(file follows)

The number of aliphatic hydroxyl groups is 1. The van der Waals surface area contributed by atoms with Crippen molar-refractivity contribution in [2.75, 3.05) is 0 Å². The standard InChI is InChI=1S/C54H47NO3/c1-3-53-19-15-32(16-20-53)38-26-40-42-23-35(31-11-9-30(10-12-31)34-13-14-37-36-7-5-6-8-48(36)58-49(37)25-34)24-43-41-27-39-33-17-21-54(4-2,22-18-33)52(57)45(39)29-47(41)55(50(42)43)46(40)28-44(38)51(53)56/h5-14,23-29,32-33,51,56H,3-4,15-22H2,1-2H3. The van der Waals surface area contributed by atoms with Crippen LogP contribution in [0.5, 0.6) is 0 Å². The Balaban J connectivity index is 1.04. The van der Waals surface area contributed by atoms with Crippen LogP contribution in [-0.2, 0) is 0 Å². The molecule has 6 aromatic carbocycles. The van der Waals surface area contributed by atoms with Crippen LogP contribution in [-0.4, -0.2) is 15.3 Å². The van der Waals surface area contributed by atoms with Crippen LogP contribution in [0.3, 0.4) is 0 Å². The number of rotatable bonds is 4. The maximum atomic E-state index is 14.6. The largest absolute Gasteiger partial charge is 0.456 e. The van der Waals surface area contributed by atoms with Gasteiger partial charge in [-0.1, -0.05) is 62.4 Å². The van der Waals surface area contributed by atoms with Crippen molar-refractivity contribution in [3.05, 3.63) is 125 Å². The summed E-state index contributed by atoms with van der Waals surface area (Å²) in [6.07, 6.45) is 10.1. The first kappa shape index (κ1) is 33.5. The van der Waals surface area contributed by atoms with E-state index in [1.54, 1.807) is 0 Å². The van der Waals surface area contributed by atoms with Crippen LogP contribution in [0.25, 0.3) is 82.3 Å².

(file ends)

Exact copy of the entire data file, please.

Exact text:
The number of aliphatic hydroxyl groups is 1. The van der Waals surface area contributed by atoms with Crippen molar-refractivity contribution in [2.75, 3.05) is 0 Å². The standard InChI is InChI=1S/C54H47NO3/c1-3-53-19-15-32(16-20-53)38-26-40-42-23-35(31-11-9-30(10-12-31)34-13-14-37-36-7-5-6-8-48(36)58-49(37)25-34)24-43-41-27-39-33-17-21-54(4-2,22-18-33)52(57)45(39)29-47(41)55(50(42)43)46(40)28-44(38)51(53)56/h5-14,23-29,32-33,51,56H,3-4,15-22H2,1-2H3. The van der Waals surface area contributed by atoms with Crippen LogP contribution in [0.5, 0.6) is 0 Å². The Balaban J connectivity index is 1.04. The van der Waals surface area contributed by atoms with Crippen LogP contribution in [-0.2, 0) is 0 Å². The molecule has 6 aromatic carbocycles. The van der Waals surface area contributed by atoms with Crippen LogP contribution in [-0.4, -0.2) is 15.3 Å². The van der Waals surface area contributed by atoms with Crippen LogP contribution in [0.3, 0.4) is 0 Å². The number of rotatable bonds is 4. The maximum atomic E-state index is 14.6. The largest absolute Gasteiger partial charge is 0.456 e. The van der Waals surface area contributed by atoms with Gasteiger partial charge in [-0.1, -0.05) is 62.4 Å². The van der Waals surface area contributed by atoms with Crippen molar-refractivity contribution in [3.05, 3.63) is 125 Å². The summed E-state index contributed by atoms with van der Waals surface area (Å²) in [6.07, 6.45) is 10.1. The first kappa shape index (κ1) is 33.5. The van der Waals surface area contributed by atoms with E-state index in [1.54, 1.807) is 0 Å². The van der Waals surface area contributed by atoms with Crippen LogP contribution in [0.25, 0.3) is 82.3 Å².